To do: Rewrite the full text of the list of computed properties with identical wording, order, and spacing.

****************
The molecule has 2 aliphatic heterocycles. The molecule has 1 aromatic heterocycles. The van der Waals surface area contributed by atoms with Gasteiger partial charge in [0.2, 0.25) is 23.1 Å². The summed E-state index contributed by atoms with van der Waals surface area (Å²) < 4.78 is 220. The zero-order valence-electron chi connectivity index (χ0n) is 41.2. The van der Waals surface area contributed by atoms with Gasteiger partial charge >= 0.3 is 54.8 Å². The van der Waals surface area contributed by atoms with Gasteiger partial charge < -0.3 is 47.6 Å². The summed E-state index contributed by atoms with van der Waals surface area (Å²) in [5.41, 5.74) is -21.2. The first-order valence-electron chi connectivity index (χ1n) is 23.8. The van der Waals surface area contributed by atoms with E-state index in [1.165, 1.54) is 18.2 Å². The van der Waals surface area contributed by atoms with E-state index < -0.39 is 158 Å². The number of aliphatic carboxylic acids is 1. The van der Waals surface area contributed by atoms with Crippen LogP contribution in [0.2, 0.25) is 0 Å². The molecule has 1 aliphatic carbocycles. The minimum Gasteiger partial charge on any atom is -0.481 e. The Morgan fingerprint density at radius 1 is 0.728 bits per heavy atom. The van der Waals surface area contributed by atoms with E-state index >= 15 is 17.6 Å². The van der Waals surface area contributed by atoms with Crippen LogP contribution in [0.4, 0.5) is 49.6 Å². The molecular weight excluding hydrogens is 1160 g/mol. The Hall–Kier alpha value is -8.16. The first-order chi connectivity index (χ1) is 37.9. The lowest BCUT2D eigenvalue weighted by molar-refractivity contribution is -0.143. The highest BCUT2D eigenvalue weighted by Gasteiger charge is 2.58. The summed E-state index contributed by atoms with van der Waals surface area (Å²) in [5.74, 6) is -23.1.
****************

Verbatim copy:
The molecule has 2 aliphatic heterocycles. The molecule has 1 aromatic heterocycles. The van der Waals surface area contributed by atoms with Gasteiger partial charge in [0.2, 0.25) is 23.1 Å². The summed E-state index contributed by atoms with van der Waals surface area (Å²) < 4.78 is 220. The zero-order valence-electron chi connectivity index (χ0n) is 41.2. The van der Waals surface area contributed by atoms with Gasteiger partial charge >= 0.3 is 54.8 Å². The van der Waals surface area contributed by atoms with Gasteiger partial charge < -0.3 is 47.6 Å². The summed E-state index contributed by atoms with van der Waals surface area (Å²) in [5.41, 5.74) is -21.2. The first-order valence-electron chi connectivity index (χ1n) is 23.8. The van der Waals surface area contributed by atoms with E-state index in [1.165, 1.54) is 18.2 Å². The van der Waals surface area contributed by atoms with E-state index < -0.39 is 158 Å². The number of aliphatic carboxylic acids is 1. The van der Waals surface area contributed by atoms with Crippen LogP contribution in [0.2, 0.25) is 0 Å². The molecule has 1 aliphatic carbocycles. The minimum Gasteiger partial charge on any atom is -0.481 e. The Morgan fingerprint density at radius 1 is 0.728 bits per heavy atom. The van der Waals surface area contributed by atoms with E-state index >= 15 is 17.6 Å². The van der Waals surface area contributed by atoms with Crippen LogP contribution in [0.4, 0.5) is 49.6 Å². The molecular weight excluding hydrogens is 1160 g/mol. The Hall–Kier alpha value is -8.16. The first-order chi connectivity index (χ1) is 37.9. The lowest BCUT2D eigenvalue weighted by molar-refractivity contribution is -0.143. The highest BCUT2D eigenvalue weighted by Gasteiger charge is 2.58. The summed E-state index contributed by atoms with van der Waals surface area (Å²) in [5.74, 6) is -23.1.